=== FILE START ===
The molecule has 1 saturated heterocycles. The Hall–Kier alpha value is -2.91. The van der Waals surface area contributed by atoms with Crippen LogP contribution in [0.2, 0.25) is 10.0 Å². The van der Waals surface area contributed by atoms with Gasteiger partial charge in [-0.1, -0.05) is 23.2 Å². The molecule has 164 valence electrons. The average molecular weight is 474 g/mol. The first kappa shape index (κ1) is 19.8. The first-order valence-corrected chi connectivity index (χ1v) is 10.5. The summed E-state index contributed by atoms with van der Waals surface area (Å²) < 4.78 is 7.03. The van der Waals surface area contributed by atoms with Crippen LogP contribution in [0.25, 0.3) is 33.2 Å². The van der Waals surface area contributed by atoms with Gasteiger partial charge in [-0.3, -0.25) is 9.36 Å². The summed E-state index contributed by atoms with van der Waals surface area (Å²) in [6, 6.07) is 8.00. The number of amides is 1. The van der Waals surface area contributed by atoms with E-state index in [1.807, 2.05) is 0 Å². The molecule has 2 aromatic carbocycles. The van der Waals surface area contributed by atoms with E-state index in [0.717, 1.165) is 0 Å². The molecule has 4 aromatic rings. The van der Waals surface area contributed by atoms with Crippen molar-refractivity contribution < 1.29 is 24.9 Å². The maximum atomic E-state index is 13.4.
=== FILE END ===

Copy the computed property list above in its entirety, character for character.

The molecule has 1 saturated heterocycles. The Hall–Kier alpha value is -2.91. The van der Waals surface area contributed by atoms with Crippen LogP contribution in [0.2, 0.25) is 10.0 Å². The van der Waals surface area contributed by atoms with Gasteiger partial charge in [-0.1, -0.05) is 23.2 Å². The molecule has 164 valence electrons. The average molecular weight is 474 g/mol. The first kappa shape index (κ1) is 19.8. The first-order valence-corrected chi connectivity index (χ1v) is 10.5. The summed E-state index contributed by atoms with van der Waals surface area (Å²) < 4.78 is 7.03. The van der Waals surface area contributed by atoms with Crippen LogP contribution in [0.25, 0.3) is 33.2 Å². The van der Waals surface area contributed by atoms with Gasteiger partial charge in [-0.3, -0.25) is 9.36 Å². The summed E-state index contributed by atoms with van der Waals surface area (Å²) in [6, 6.07) is 8.00. The number of amides is 1. The van der Waals surface area contributed by atoms with E-state index in [1.807, 2.05) is 0 Å². The molecule has 2 aromatic carbocycles. The van der Waals surface area contributed by atoms with E-state index in [0.717, 1.165) is 0 Å². The molecule has 4 aromatic rings. The van der Waals surface area contributed by atoms with Crippen molar-refractivity contribution < 1.29 is 24.9 Å². The maximum atomic E-state index is 13.4.